You know, in this world we all have to get our hustle on some kind of way.  I don’t care what kind of job it is.  You can be a teacher, a preacher, a cook or a CEO.  In the basic sense it’s a hustle.  In this case the definition of a hustle is simply, ” making a way financially to obtain or sustain.”  I don’t mean it has to be anything illegal or immoral.  Back in the day, the word hustle indicated aggressiveness and drive.  That is my definition in this post in the basic sense, but in no way is this  the only meaning. 

 For instance, for some people a hustle may be standing on the corner soliciting donations.  Some have signs that say they want food or employment.  The game plan is that they want drivers to give them money as their cars pause at a traffic light.   I’ve challenged some this way.  There have been people that asked me for money on the street in order to “get something to eat.”  And I’ll say something like, “Sure man.  What do you want?  There is a Wendy’s right around the corner.  Let’s go.” 

There have been times that the person was grateful and indeed honestly wanted a meal.  It blessed me to be able to provide one.  Other times they just wanted the money instead of the food.  I’m intelligent enough to guess why, but I won’t go there.  I don’t judge cause Lord knows I understand I am just a circumstance or tragic event away from being on the street.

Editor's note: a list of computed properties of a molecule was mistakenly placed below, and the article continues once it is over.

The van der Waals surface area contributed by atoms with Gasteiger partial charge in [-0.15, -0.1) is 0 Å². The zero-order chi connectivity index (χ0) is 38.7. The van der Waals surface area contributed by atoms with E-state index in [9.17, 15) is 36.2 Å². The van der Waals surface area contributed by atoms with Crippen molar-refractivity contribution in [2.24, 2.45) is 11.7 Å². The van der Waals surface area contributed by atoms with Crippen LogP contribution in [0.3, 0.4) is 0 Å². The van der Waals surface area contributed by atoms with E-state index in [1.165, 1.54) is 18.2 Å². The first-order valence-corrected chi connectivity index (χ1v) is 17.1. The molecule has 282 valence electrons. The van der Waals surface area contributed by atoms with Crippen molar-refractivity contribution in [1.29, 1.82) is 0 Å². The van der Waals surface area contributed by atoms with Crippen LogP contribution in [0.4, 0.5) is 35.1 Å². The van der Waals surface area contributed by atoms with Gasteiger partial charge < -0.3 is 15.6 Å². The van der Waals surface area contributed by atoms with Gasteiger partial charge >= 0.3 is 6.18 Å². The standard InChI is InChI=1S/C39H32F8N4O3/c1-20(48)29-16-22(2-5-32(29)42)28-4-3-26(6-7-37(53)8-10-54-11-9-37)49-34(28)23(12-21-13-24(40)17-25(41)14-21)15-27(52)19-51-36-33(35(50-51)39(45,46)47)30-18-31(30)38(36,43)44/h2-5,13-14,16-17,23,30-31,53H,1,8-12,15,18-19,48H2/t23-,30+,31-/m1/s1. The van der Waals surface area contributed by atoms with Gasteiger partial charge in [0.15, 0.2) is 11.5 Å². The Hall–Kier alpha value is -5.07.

That being said: One thing that just gets under my skin and burns me up is when I see little kids on the corner begging for money for their “fill in the blank sports teams”. 

For those who don’t know already, I live in St. Louis and in this town there are busy intersections where often people stand waiting for a large group of cars to gather at a stop light so they can hit them up.  Some are for churches or ministries.  They approach the car and say something to the effect of, “Would you like to donate to the homeless ministry.”  A person holds out a bucket and if you give them something they give you a Tootsie Roll or something in return.  Some have printed information about their organization. 

If you were to travel to Kingshighway and Natural Bridge on a Saturday or Sunday afternoon, you may see cats from The Nation of Islam selling their Final Call newspapers or bean pies.  The above picture was taken on West Florissant and Dunn Rd., an intersection with a large daily flow of traffic stops.